Walden Bello: "The far right ate our lunch"
08 October 2019
Last week we had the privilege of working with the veteran global justice campaigner Walden Bello at events in Edinburgh and London. He is on a tour of Europe to launch two new books. A human rights campaigner of more than 30 years, Walden is a truly fascinating person.
Walden is currently a professor of sociology at the State University of New York and a former member of the House of Representatives in the Philippines, from 2009 until 2015, when he resigned in protest of the policies of the Aquino administration. He is also founder of Focus on the Global South, a Bangkok based policy research institute where he remains a senior analyst, and winner of the Right Livelihood Award (also known as the alternative Nobel Prize) for his work exposing the negative impacts of corporate-driven globalisation. This work includes breaking into the World Bank HQ and stealing three thousand pages of documents which detailed how grants from the IMF and World Bank were supporting the Marcos Regime in the Philippines, contributing to the movement which deposed Marcos several years later.
Talking at the three Global Justice Now events in the UK, Bello’s discussion focused on Rodrigo Duterte, current President of the Philippines, and Narendra Modi, Prime Minister of India. Speaking on the reasons for the rise of the far right in the Philippines, Bello explained:
“[t]he gap in inequality has continued to persist, and even widen; the elites hijacked the democratic process; and both the middle and lower class are thoroughly disaffected by the gap between promise and reality, and I think that made people very open to Duterte’s message”.
Similarly, when asked how it is that the far right has managed to reap the rewards of the traditionally left-wing anti-globalisation movement, Bello explained that many working class voters found themselves abandoned by the parties which had traditionally represented them but had more recently adopted a neoliberal agenda:
“Large sectors of the working class […] suddenly felt betrayed and this opened up the possibility of being mobilised by other forces. The right wing saw that [and] were opportunistic enough to start junking many of it’s more neoliberal kind of appeals and began saying ‘yes, we will protect you, we are also for the welfare state and yes your interests have been ravaged and we have to make sure your traditional protections are maintained’, but at the same time twisting that around by saying, ‘we are going to protect you, but against the migrants.’”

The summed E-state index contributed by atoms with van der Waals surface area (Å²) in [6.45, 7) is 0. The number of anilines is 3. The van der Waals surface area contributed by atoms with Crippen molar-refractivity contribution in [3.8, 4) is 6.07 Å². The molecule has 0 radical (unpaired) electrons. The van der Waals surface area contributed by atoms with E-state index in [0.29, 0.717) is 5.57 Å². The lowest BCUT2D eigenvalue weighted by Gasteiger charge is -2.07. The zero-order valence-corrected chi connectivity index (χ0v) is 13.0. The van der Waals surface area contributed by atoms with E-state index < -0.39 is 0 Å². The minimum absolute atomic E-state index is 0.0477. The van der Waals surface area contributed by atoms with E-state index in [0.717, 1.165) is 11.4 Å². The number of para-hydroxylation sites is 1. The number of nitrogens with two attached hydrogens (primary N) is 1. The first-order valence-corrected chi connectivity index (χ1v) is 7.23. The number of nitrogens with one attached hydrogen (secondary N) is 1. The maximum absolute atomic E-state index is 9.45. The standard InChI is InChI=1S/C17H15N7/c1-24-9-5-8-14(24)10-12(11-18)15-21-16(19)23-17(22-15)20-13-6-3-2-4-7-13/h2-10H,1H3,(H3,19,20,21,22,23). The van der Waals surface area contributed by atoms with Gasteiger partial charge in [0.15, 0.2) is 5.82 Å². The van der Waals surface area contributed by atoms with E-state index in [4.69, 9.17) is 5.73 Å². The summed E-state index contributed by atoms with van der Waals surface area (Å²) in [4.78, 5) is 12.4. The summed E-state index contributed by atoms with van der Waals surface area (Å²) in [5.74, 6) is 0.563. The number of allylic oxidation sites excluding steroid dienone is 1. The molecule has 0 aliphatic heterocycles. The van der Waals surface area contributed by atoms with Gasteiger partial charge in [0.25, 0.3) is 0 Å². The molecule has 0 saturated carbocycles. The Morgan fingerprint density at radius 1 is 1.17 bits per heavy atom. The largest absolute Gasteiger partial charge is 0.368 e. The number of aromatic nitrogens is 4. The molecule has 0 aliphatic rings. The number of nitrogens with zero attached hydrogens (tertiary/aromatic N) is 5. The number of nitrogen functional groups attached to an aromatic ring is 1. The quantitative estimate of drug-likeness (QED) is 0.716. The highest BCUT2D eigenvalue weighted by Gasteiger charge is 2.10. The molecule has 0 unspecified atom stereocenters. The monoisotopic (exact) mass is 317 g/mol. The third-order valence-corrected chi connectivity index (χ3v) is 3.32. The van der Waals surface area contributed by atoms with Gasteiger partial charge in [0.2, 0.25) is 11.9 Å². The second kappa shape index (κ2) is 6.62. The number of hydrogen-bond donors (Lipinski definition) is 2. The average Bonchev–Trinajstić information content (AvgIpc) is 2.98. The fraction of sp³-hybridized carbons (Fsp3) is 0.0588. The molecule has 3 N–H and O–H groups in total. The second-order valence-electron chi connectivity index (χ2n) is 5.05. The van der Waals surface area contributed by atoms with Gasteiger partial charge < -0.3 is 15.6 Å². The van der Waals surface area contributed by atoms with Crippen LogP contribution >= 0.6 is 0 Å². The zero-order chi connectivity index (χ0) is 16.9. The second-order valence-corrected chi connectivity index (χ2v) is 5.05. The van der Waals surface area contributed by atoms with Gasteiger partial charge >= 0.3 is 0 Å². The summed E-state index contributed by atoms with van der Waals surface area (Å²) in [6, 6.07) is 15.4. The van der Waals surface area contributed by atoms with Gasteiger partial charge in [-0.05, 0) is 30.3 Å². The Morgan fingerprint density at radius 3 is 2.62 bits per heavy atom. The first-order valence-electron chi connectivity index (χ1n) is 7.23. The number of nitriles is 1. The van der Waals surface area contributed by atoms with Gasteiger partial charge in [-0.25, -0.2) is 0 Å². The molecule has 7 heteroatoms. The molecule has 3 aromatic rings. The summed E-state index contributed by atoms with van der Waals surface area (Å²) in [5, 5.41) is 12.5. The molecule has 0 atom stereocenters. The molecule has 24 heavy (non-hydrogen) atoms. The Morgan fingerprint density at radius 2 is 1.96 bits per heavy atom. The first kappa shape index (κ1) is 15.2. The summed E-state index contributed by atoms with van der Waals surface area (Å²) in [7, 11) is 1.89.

And it is this “creation of fictional other or others” which allows the far right to so easily adopt an anti-globalisation stance.
There are two movements in which Walden Bello places his hopes in the fight against the rise of the global far right. The first of these is the women’s movement, which he claims “has a lot of energy” and, due to the misogyny which dominates far right rhetoric, has “a very great part to play in the counter offensive against the right”. The second movement which Bello thinks is best placed to tackle the far right is the climate justice movement, which he refers to as “a centrepiece in the counter offensive” due to their focus on global equity and justice. One important lesson to take from Walden’s discussion is that far right parties often follow similar paths into power, and by learning about the rise of these groups globally we can learn how to better resist them wherever they appear.
If you weren’t able to come along to hear Walden speak in Edinburgh and London, we would recommend you listen to this podcast he recorded with Common Weal journalist David Jamieson that covers all the main themes of his new books.